As some of you will have seen via our twitter account, we took Burns’s cantata ‘The Jolly Beggars’ to London last week. If you look back through our ERB21C blogs you’ll note that this, in its first musical printing, is part of the forthcoming edition of Burns’s Songs for George Thomson. We performed it for the first time (short of a few documented early 19th century performances) back in 2016 in the University Chapel here in Glasgow.
But we then undertook even more work on the piece for the edition, which is now in production with Oxford University Press and is due to appear late in 2019. You can see the full score and read the story of Burns’s cantata and how Thomson edited it in 1817-18 when our new edition appears.
In the interim, I had a request from friends at the Burns Club of London, who were keen to see the piece performed in the city as part of the Club’s 150th celebratory events. This made perfect sense, especially in 2018, as this year marks the 200th anniversary of the printing of the work. Burns’s editor, George Thomson, had chosen to invite the London theatre composer and musical director Henry Rowley Bishop to provide a new musical score for the work and it was printed, like Thomson’s other National song volumes, by the London music publisher Preston & Sons. What made even more sense was to ask if we could hold the event at the British Library, because all the correspondence about Bishop’s musical setting of Burns’s work is held in the manuscript room at the BL. With the encouragement and support of Dr Rupert Ridgewell (Head of Music Collections) at the British Library and the team in the Knowledge Exchange Centre there we pulled together a performance of the cantata that took place last week!
Over and above those mentioned already, the Chancellor’s Fund here at the University of Glasgow helped make it possible to bring together the previous cast of formidable narrator, singers and players (with a few changes) and to enable the singers of the University’s Chapel Choir with their wonderful director Katy Cooper to come down to be Burns’s ‘vagrant’ chorus. While the theatre space at the BL might not seem the most convincing Mauchline drinking ‘howff’, in fact we were able to make really good use of the space. The performers all stepped up, bringing out, not just the musical setting, but a real sense of the piece as a dramatic work. Moreover, plenty of drinking was able to take place after the performance, as the Burns Club of London kindly hosted a reception!
The evening began with an opening address by the President of the Robert Burns World Federation, Bill Nolan. And I then gave a public lecture presenting a bit of background and context to the piece and focussing on the three men who made it all happen: Burns, Thomson and Bishop.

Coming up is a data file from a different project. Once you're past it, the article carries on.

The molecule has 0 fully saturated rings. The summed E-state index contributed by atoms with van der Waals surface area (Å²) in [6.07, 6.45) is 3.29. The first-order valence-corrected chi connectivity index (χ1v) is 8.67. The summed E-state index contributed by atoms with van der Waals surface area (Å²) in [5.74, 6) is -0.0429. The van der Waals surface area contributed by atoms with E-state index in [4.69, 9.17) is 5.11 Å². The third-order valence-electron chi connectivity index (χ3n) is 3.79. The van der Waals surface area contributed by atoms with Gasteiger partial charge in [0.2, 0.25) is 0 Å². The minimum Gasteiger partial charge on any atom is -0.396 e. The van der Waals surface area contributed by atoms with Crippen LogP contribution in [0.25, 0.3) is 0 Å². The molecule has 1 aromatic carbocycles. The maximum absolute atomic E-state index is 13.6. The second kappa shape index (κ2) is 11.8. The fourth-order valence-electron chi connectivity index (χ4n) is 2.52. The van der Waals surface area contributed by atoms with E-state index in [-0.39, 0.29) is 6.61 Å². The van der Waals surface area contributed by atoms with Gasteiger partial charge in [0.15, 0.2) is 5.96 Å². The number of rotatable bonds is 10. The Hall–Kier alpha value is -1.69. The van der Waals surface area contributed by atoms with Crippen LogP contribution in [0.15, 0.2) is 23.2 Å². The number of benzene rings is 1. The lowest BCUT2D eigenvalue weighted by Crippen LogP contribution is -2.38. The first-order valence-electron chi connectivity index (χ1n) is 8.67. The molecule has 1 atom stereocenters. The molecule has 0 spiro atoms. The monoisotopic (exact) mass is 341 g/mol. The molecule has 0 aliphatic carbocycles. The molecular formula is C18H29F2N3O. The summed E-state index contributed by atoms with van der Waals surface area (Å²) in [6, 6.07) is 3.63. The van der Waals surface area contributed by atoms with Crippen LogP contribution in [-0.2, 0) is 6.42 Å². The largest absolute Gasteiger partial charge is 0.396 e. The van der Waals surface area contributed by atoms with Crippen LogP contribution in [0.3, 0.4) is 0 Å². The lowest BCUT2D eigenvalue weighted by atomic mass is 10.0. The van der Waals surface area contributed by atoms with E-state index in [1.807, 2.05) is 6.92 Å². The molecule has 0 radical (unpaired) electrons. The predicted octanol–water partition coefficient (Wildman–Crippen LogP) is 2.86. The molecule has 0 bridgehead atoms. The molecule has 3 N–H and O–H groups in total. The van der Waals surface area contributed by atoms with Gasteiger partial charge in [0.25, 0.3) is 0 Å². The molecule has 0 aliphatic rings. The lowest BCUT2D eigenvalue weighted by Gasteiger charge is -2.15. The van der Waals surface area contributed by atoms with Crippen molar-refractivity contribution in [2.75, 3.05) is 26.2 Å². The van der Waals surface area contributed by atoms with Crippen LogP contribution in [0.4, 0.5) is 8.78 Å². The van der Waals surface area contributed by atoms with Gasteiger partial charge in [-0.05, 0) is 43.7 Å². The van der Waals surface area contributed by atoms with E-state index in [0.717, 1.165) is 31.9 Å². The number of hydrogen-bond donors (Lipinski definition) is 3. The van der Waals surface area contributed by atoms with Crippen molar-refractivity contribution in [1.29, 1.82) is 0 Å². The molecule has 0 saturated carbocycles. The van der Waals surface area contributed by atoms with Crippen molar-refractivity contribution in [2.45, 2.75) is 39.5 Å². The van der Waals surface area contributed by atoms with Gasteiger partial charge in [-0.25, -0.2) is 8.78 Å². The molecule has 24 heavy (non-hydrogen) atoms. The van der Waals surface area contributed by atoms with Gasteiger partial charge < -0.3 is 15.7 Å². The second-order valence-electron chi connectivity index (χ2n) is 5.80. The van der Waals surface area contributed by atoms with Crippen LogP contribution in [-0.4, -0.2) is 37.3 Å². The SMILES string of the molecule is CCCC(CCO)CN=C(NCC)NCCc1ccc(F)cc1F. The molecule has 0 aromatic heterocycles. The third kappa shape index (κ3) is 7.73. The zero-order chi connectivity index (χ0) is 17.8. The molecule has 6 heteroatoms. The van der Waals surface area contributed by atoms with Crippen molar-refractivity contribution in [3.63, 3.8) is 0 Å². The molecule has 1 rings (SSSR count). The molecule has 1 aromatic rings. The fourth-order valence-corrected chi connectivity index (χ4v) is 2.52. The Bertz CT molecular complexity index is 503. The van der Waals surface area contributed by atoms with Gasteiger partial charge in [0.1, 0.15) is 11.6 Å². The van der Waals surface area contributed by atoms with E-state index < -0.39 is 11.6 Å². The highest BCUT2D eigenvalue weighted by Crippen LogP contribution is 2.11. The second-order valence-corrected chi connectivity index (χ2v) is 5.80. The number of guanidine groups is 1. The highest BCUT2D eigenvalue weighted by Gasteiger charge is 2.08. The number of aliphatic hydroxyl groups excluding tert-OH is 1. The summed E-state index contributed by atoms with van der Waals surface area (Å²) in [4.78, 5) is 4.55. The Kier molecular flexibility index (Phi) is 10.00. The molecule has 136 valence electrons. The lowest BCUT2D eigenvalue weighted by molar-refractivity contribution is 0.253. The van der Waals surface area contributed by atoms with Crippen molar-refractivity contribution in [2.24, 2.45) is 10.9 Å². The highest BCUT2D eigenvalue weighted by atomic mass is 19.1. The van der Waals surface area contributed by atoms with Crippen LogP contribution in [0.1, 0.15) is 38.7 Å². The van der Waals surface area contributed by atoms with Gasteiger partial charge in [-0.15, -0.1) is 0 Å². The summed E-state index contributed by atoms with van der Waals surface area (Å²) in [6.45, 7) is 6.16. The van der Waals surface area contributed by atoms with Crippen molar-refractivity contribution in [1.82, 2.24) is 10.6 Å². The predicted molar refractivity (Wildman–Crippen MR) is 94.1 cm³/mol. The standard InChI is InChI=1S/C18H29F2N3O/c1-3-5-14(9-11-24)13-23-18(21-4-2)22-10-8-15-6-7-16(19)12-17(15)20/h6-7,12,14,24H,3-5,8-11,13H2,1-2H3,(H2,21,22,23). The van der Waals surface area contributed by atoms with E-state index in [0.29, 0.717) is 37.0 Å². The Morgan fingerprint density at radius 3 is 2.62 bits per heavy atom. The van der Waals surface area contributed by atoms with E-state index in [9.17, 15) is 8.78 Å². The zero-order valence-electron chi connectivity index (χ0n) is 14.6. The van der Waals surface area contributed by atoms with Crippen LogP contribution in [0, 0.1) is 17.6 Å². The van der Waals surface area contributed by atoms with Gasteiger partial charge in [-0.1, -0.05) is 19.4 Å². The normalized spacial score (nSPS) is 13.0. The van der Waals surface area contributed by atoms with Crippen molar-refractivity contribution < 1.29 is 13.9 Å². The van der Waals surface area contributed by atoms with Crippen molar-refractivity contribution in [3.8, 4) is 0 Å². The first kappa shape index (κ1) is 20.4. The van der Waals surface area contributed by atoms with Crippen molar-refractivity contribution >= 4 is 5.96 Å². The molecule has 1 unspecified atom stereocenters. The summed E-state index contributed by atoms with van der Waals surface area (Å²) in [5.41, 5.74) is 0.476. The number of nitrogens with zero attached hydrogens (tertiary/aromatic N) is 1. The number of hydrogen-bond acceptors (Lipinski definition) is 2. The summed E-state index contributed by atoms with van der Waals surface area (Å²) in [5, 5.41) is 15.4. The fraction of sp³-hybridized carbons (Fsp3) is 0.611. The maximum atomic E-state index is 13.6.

This allowed me to mention the complex publishing history of Burns’s work; Burns denied knowledge of it when Thomson asked him about the cantata in 1793 and it never appeared in print during Burns’s lifetime. I then focussed on Thomson’s interest in the work, and his determination to include it in his Select Collection of Original Scottish Airs where it eventually appeared in the fifth volume in 1818 (the same volume that included musical settings by Ludwig van Beethoven). And I explained several of the omissions Thomson made in presenting this bawdy text for his ‘fair countrywomen’. I was also able to show everyone Thomson’s letter of invitation to Bishop from the British Library Thomson letter books, and to show how Thomson and Bishop collaborated on the final score, including Bishop’s detailed account of how he set out to capture the mood of Burns’s poem in his ‘symphonic’ introduction for piano trio. Bishop was busy at the time in the role of Musical Director of Covent Garden, but he was keen to accept the invitation, as he wrote to Thomson in 1817, ‘from my respect for you, my admiration of the immortal Burns, and the ambition I feel for a name in Scotland’.
Our bard and fiddler, our highland widow and our solider were all singers who helped bring the work alive in 2016 – namely Jamie MacDougall, Lorna Anderson (both already known for their formidable recordings of all of Joseph Haydn’s folksong settings for Thomson on Brilliant Classics!) and suitably inebriated Andy McTaggart (it was apple juice, honestly!). We were joined this time by the young Scottish tenor Liam Bonthrone as the tinker: he has just moved to London to study at the Guildhall School of Music and Drama. Linking the whole piece together was our narrator Tam Dean Burn, who moved around the space and introduced us in turn to all our ‘randie gangrel bodies’. Our piano trio was David Gerrard, who played fortepiano for us also in 2016, and two London-based period string players: fiddler Clare Salaman and cellist Christopher Suckling. Singers from our Chapel Choir, after a very early start, and many of whom were heading back on the sleeper to Glasgow, rose to the challenge, including much moving of seats and even a bit of dancing!
Bishop had suggested a benefit performance of the work to Thomson in 1818 which he wanted to take place at Covent Garden. We have not, as yet, found any evidence that this took place. Though Bishop had even suggested a cast of fine singers, including the Scottish tenor John Sinclair. It might seem a long time to wait, but 200 years later, we were finally able to arrange a London ‘benefit’ concert performance of Burns’s and Bishop’s ‘The Jolly Beggars’ after all!